David: Yes. They emerge from it, and then they develop and so on, and eventually they are enfolded back into it. The background — the general, the implicate order, however you want to speak about it — is basically unlimited, so one cannot capture it finally and define it. David: It is a dynamic process of particularising and creating the particulars. But it is important to realise that there is no real division between the implicate and the explicate.
The undefinable creates the definable, and that in turn, falls back into the undefinable. But at the same time, the explicit is within the implicit and not the other way round. We can see this in vision. We have the vision from out of the corner of the eye, which is vague but catches movement very nicely, and we have vision in the centre which is very sharp. If the centre is damaged, you can still use the other part, but if the periphery is damaged, then the centre has no meaning.
So this kind of thing also holds for the mind; there is the generative background emerging into the well-defined focus, on which we may concentrate our attention. But we also have to give our attention to the general, to the generator, and this means developing undirected attention. Proton—proton collision event in the Great Hadron Collider at CERN, in which four high energy electrons green lines and red towers are observed. According to Bohm, the behaviour of these fundamental particles will only be properly understood when they are seen as emerging from a deeper implicate order of reality.
Jane: So you think that whilst the whole may be undefinable and unknown, there are nevertheless ways in which we can have access to it?
David: One of the things I want to distinguish in all my work is the difference between the subtle and the manifest. The manifest is what can be held in the hand, in the eye or in the head; this is the explicate order. The other side of this is the subtle. Infinity does not really mean more and more space, or more and more time — these are rather crude conceptions of it — but rather, it means more and more subtlety.
The nature of the implicate order is that it is subtle, and within it there are many different levels of subtlety. These deeper things could be like vibrations that we can sense, as we might sense more and more subtle feelings, pointing to something out of which ideas and images emerge.
Take for example all the experience of ourselves that we have at the ordinary level, in which I include all the various kinds of thoughts, images and sensations with which we identify. Now ordinarily we say, tacitly, that that is me. But that is really only an explicit image of something much more subtle and enfolded. When you look at yourself in the mirror and try to shave, at first you cannot do it because things are the wrong way round.
So you have to learn how to deal with a mirror image. Then when it finds something close to what it wants, it homes in on it.
When we look at what we call ourselves, we are looking at a rather explicate image of something which is very, very different, and there has to be a searching movement to feel out what is happening. Then the image becomes valuable as a reflection of the deeper reality. But otherwise, the image can become a source of confusion and we begin to value it too highly; it becomes ego, and we have worship of the self-image, etc.
I think that science can be looked at in this way too. We get all sorts of explicit images — things that happen — but we have to look deeper to find out what underlies them. If you try to deal directly with them at their own level, then things become incoherent. You can do it up to a point, but the method is limited.
David: Yes, but the same can be said more fundamentally about our notions of space and time. That whole order has to be seen as limited; it does not stand by itself. We have a tacit thought that everything that exists exists in time and space, and this is very deep in our culture. But this may not cohere with what we are finding now in physics and many other areas. Jane: The question of time seems particularly relevant at the moment, and is a particular source of confusion.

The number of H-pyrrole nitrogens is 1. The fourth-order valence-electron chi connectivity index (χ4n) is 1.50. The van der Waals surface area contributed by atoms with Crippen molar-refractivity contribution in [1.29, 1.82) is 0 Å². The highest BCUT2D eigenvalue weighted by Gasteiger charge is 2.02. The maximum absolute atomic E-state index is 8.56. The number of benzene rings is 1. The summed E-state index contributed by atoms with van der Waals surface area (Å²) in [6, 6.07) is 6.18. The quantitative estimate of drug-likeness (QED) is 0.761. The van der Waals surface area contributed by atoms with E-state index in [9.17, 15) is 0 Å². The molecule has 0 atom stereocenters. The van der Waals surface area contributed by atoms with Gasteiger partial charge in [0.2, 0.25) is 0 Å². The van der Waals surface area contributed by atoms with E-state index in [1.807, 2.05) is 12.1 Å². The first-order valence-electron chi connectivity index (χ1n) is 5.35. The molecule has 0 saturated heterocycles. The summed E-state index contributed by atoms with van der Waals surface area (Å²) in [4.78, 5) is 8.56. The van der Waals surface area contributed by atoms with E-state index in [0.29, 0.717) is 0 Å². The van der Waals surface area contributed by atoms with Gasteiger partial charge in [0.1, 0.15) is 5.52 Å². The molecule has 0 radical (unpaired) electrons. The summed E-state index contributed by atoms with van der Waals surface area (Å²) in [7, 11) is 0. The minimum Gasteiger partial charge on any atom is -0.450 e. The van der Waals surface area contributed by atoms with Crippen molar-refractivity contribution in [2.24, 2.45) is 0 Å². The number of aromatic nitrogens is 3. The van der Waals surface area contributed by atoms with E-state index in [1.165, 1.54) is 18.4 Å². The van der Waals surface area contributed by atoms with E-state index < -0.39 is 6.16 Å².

David: One point about any theory that people develop about time is that it always presumes some timeless principles, and without these it would not really have anything to say. So in some way, people cannot escape from the question of what is timeless; they merely put it aside and get on with their work on time.
You can make progress in this way, but there is a limit to how far you can get. Time is a mystery from a scientific point of view. The past is gone and the future has not yet happened, and the present as the point between past and future immediately ceases to exist — or it is possible to question whether it ever existed at all. But how can you make a relationship with something that has already gone, which is not? And how can the basics of necessity be found in such a relationship?
The problem with thought is that it always has to make a static abstraction in order to explain things, so it will never be able to grasp process totally, although it may give some insight, some way of looking at it.
The central problem, I think, is that we put necessity in the order of time, and this is what scientific laws are meant to express. David: Necessity means that it cannot be otherwise.
Contingency means that it can be otherwise. The division between the two is crucial for any way of thinking — although of course they are not ultimately divided: they are two aspects. Now, another way of saying this is that necessity is what cannot be turned aside. In ancient Greek philosophy, they did not talk about laws but about a regular order which appears in nature.
But as I just pointed out, we cannot really understand time in this way because there is so much paradox. You can say, as Einstein did, that all time is there in every moment — but then there are other problems. For instance, it implies that in some sense our experience of time and movement, and so on, is an illusion, and people have not really managed to formulate anything coherent about this. The nearest they can get to it is to say that our memory is part of the process, and that each successive moment has a separate memory.
Necessity is meant to hold for all time — but here we have only one moment. But if we say that all time is there in that one moment, then we have the problem of succession. Jane: Do you think you can solve this within the framework that you have developed? Our theory says that the whole — that is, the implicate order — is an order beyond time, and that time emerges from it.
One moment forms, and then another moment, and then another, and so on. And if they form in a similar way, then we have a succession with some similarity — and also, some difference because nothing remains totally constant. The general rules that we use to talk about succession are also grounded in the implicate order, just as the moments themselves are grounded in it.
So although they are constant, they are only relatively so.
Wholeness, Timelessness and Unfolding Meaning
Unfolding Meaning: A Weekend of Dialogue with David Bohm